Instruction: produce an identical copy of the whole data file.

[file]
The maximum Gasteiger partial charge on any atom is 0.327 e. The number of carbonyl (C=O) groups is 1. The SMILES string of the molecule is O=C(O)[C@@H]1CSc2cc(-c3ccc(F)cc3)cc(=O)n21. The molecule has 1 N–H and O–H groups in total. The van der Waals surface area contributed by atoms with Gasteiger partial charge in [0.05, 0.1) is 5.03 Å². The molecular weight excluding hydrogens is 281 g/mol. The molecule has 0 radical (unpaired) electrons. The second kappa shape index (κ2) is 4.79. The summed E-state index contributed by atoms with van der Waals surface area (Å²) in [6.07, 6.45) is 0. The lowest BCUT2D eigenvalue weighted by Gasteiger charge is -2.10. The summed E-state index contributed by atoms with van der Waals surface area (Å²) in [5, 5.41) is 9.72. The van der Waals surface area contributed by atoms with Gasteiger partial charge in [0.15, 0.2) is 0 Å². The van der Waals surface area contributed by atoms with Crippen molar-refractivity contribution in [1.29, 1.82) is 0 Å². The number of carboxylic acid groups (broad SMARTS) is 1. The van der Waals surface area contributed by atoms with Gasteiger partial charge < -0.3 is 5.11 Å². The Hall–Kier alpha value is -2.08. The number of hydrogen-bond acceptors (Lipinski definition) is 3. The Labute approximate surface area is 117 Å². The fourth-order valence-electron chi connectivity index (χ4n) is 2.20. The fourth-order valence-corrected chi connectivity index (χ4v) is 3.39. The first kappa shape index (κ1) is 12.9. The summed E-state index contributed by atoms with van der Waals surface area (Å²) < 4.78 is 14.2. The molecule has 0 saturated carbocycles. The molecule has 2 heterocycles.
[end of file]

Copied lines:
The maximum Gasteiger partial charge on any atom is 0.327 e. The number of carbonyl (C=O) groups is 1. The SMILES string of the molecule is O=C(O)[C@@H]1CSc2cc(-c3ccc(F)cc3)cc(=O)n21. The molecule has 1 N–H and O–H groups in total. The van der Waals surface area contributed by atoms with Gasteiger partial charge in [0.05, 0.1) is 5.03 Å². The molecular weight excluding hydrogens is 281 g/mol. The molecule has 0 radical (unpaired) electrons. The second kappa shape index (κ2) is 4.79. The summed E-state index contributed by atoms with van der Waals surface area (Å²) in [6.07, 6.45) is 0. The lowest BCUT2D eigenvalue weighted by Gasteiger charge is -2.10. The summed E-state index contributed by atoms with van der Waals surface area (Å²) in [5, 5.41) is 9.72. The van der Waals surface area contributed by atoms with Gasteiger partial charge in [0.15, 0.2) is 0 Å². The van der Waals surface area contributed by atoms with Crippen molar-refractivity contribution in [1.29, 1.82) is 0 Å². The number of carboxylic acid groups (broad SMARTS) is 1. The van der Waals surface area contributed by atoms with Gasteiger partial charge < -0.3 is 5.11 Å². The Hall–Kier alpha value is -2.08. The number of hydrogen-bond acceptors (Lipinski definition) is 3. The Labute approximate surface area is 117 Å². The fourth-order valence-electron chi connectivity index (χ4n) is 2.20. The fourth-order valence-corrected chi connectivity index (χ4v) is 3.39. The first kappa shape index (κ1) is 12.9. The summed E-state index contributed by atoms with van der Waals surface area (Å²) < 4.78 is 14.2. The molecule has 0 saturated carbocycles. The molecule has 2 heterocycles.